This guest post is from Brent Sharpless, a fellow traveling canuck currently living in Alberta
Tracking Silverback Mountain Gorillas in Bwindi, Uganda
We are thrilled to have Brent tell his amazing story about an experience like no other – jungle trekking in the mountains of Uganda in search of mighty Silverback Mountain Gorillas!!
When my wife Anna told me she desperately wanted to travel to Uganda, I was understandably skeptical. Images of Idi Amin and the terrible violence that was perpetrated against innocents in the country during the 1970’s flashed before my eyes.
I thought she was nuts, but I promised to do some reading and research to educate myself thoroughly before committing to anything. What I found in my reading was an incredibly lush, mountainous, safe country that was populated by extremely welcoming and humble people.
While the country borders the Democratic Republic of Congo (a place I think is neither democratic, nor a republic), Uganda is a very safe place and the perfect stop on the Kenya, Tanzania, Uganda loop itinerary.
You will undoubtedly read about Mountain Gorilla Tracking when learning about Uganda – particularly in the Bwindi Impenetrable Forest. This lush rain forest is so old it is believed to have survived the last ice age and is currently home to 360 of the remaining 700 Mountain Gorillas on earth.
Ugandans have led the charge (thanks to individuals like Dian Fossey) to preserve the habitat and population of the worlds largest and least understood primates. Needlesstosay, we were very excited about the prospect of witnessing this mighty primates in their wild habitat!
Mountain Gorilla Tracking in Bwindi is an absolute must for those who appreciate authentic environmental and cultural experiences. When you find yourself face to face with a 650 pound Silverback Mountain Gorilla after trekking for hours through dense jungle – you get a glimpse of what mountain life in Africa was like thousands of years ago. Humans alone in nature.
Don’t worry – there is a guide with a large rifle and machete who assures you that ‘running is a bad idea’ when the gorilla decides to display his dominance (which he will surely do…just ask my wife).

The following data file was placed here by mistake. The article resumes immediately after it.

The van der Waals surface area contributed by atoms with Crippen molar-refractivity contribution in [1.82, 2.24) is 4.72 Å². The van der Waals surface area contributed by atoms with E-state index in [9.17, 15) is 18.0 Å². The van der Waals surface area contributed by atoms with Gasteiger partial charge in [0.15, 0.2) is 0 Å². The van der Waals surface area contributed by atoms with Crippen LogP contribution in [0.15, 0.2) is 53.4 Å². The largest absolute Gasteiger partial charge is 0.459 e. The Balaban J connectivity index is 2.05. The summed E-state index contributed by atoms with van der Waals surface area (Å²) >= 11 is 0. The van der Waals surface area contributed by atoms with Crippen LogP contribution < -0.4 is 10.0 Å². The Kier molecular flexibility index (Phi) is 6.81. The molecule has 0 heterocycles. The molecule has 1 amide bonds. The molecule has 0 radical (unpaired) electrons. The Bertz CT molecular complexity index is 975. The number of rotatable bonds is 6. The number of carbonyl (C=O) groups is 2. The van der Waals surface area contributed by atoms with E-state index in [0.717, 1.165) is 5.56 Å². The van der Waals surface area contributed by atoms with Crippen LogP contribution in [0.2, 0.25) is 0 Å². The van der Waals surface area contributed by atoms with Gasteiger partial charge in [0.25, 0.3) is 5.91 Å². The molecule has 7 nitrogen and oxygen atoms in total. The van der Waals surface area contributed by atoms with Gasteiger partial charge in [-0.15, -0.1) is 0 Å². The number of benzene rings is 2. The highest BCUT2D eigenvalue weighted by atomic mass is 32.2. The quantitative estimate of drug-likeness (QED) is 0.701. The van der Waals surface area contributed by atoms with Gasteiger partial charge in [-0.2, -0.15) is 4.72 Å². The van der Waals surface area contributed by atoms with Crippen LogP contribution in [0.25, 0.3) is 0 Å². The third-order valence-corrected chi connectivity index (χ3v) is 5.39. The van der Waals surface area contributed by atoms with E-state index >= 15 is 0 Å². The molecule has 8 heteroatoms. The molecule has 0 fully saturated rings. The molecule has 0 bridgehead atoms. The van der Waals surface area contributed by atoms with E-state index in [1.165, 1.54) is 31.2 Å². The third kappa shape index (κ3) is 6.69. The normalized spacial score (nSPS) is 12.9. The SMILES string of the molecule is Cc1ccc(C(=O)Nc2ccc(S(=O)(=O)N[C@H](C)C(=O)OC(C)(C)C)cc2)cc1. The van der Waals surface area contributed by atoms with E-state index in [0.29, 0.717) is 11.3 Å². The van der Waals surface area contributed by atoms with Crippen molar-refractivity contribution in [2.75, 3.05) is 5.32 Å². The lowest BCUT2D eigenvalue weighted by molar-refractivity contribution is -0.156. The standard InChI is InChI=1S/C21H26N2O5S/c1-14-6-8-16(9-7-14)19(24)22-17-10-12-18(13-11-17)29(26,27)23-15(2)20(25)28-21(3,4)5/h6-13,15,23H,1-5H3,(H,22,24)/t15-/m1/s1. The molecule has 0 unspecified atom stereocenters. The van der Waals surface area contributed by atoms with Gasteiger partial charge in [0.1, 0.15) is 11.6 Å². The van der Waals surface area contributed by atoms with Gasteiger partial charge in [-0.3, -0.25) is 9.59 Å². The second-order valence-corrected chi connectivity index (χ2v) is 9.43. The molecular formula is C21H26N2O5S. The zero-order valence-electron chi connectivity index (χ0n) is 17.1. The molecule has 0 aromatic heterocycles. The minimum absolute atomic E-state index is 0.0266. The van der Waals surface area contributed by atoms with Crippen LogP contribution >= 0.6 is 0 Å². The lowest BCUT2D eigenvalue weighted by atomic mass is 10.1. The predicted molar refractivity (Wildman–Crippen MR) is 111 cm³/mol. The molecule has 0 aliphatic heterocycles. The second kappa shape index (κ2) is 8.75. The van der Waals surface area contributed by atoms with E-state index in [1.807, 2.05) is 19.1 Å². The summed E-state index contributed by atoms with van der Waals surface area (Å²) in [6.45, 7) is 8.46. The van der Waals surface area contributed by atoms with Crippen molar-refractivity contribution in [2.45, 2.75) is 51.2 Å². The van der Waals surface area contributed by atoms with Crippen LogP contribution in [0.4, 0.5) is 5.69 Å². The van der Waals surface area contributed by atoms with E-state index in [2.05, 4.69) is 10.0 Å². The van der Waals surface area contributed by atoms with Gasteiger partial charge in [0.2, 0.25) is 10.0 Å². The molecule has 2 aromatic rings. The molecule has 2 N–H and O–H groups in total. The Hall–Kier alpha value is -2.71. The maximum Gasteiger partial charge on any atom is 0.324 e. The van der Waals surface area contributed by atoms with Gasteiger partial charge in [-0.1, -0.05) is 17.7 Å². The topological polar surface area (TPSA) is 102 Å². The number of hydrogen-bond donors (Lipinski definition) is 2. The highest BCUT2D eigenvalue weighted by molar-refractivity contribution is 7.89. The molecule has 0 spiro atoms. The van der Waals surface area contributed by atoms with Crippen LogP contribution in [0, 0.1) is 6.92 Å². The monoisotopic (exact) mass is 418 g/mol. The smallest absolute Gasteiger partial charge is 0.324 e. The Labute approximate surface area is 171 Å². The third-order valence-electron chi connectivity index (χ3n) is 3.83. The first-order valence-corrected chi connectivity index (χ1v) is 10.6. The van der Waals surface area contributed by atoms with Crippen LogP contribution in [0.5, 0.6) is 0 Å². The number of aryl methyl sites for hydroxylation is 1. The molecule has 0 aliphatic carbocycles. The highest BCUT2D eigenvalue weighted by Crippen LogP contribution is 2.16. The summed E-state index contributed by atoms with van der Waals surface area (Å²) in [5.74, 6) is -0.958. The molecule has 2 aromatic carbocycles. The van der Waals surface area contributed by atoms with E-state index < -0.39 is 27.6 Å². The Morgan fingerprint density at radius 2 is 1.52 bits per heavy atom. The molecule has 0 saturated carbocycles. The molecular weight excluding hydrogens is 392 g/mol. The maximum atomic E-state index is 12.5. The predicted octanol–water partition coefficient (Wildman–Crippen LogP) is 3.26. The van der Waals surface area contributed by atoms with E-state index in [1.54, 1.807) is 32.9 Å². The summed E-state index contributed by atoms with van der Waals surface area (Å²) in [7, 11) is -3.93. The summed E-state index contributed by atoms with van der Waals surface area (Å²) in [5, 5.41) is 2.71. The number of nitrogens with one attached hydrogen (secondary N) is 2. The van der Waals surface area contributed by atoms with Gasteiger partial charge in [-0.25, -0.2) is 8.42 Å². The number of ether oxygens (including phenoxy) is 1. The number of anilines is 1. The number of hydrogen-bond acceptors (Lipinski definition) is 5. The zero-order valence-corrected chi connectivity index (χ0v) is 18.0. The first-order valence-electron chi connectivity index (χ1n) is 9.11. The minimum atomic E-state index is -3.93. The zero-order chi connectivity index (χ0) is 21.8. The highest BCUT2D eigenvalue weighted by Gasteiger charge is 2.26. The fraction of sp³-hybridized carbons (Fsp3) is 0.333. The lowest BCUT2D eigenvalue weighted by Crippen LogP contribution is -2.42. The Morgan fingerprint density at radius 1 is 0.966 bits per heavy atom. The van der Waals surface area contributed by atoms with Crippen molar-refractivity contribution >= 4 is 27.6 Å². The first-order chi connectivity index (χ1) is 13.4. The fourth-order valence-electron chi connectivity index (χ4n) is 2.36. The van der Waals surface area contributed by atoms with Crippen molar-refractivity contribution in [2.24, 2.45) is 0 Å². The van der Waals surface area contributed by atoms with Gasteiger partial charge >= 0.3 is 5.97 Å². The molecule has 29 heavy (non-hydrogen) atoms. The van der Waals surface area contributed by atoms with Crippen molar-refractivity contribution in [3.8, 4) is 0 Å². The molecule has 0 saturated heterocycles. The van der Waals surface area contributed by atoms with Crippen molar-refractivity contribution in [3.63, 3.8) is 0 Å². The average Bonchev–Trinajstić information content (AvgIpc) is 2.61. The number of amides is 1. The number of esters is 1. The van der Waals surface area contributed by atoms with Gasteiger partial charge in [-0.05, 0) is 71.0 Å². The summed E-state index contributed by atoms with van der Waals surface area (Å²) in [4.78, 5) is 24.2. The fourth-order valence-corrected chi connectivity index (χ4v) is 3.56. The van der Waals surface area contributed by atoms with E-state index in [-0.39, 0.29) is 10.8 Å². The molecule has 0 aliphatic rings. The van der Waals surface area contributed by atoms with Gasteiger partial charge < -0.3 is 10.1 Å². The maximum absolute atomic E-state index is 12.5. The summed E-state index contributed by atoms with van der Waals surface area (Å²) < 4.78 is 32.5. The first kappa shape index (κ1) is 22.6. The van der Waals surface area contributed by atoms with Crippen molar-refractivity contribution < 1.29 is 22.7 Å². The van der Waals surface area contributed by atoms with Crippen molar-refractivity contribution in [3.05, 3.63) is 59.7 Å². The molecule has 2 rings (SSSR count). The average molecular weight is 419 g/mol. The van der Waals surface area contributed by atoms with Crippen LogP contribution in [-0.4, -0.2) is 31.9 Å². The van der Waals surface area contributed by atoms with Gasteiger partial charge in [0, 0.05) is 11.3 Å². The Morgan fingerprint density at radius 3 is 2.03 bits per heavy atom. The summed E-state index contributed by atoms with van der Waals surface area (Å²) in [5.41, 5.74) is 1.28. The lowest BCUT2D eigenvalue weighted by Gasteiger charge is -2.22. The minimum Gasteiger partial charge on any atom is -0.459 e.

Make no mistake – Gorilla Tracking in Uganda is not for the feint of heart!
Getting to Bwindi is not an easy task unto itself. After flying into Entebbe, the airport town just down the road from Kampala, you embark on a ten-hour drive across the country to Kisoro. While the distance is only 500km, the roads wind through treacherous mountains and are not particularly well kept.
This travel experience is an adventure that is by all definitions ‘off the beaten track’. After 10 hours in the car, the descent into Kisoro is a beautiful sight for your sore bum.
From Kisoro, the hike to Lake Mutanda is about 10km along well preserved trails, where you will meet cheery rural people along the way who are living exactly as their ancestors did thousands of years ago. Mud huts devoid of running water and electricity are precariously placed atop steep hillsides, as woman with babies on their backs farm the lush landscape.
Once you reach the lake, the paddle via dugout canoe is about 2 hours to the Nkuringo Safari Lodge, a picturesque group of well appointed cabins placed on a small peninsula. Views from the lodge point towards the Virunga Volcanoes, a collection of 6 volcanoes that serve as the meeting point for the borders of Rwanda, Uganda and the DRC.
After a nights rest, it is another 10km hike to the town of Nkuringo. This small town of 200 is perched at nearly 2500 metres and is a perfect ‘base camp’ for your day of Gorilla Tracking. From Nkuringo you are well situated to track any of the 6 Gorilla Groups that live in Bwindi Forest.
Travel Tip – Tracking permits must be arranged well in advance through the Uganda Wildlife Authority. There are only 8 permits issued per day to track each of the 6 groups in the forest.
This means the maximum number of people tracking Gorillas each day is 48 – a number that is intentionally kept low because the animals are extremely susceptible to human disease and habitat disturbance can be catastrophic (see Rwanda).
An eerie silence came over our tracking group as we came upon these amazing animals that patiently welcomed us into their world. Visitors are only allowed 60 minutes with the Gorillas and it is an hour you will remember forever.
The entire trekking and Gorilla tracking experience can be organized through Robert Brierly at www.nkuringowalkingsafaris.com – we are not being paid to promote this company, just sharing our positive experience with a well run, respectable tour company.
After your day of Gorilla Tracking, you retire to the Nkuringo Guest Campsite – which is both a lodge and camp area that overlooks the most spectacular topography you can think of.
Life in the town of Nkuringo is a throwback to a time when things seemed a lot less complicated. Children run barefoot through the spotless dirt roads and play soccer on a field they have affectionately named ‘on top of the world’ because, well, it is. Meeting the people of Nkuringo will undoubtedly be the most authentic cultural exchange you can have while traveling.
There are no ‘tourist’ centers here. The townspeople simply welcome you into their lives with an honest smile because they know that life amongst the Mountain Gorillas is so incredibly special.
We’ve travelled to many places and experienced many cultures, so believe me when I say that Uganda is the most beautiful country we’ve ever seen. Do yourself a favour – go to Uganda!
Thanks for sharing your story Brent. It reminded us of a recent adventure we had tracking rhinos in the Nepali jungle. It must have been an incredible moment standing so close to a Silverback Gorilla!
Have you seen Gorillas in their natural habitat?
Share your experience in the comments section below, we’d love to hear about it!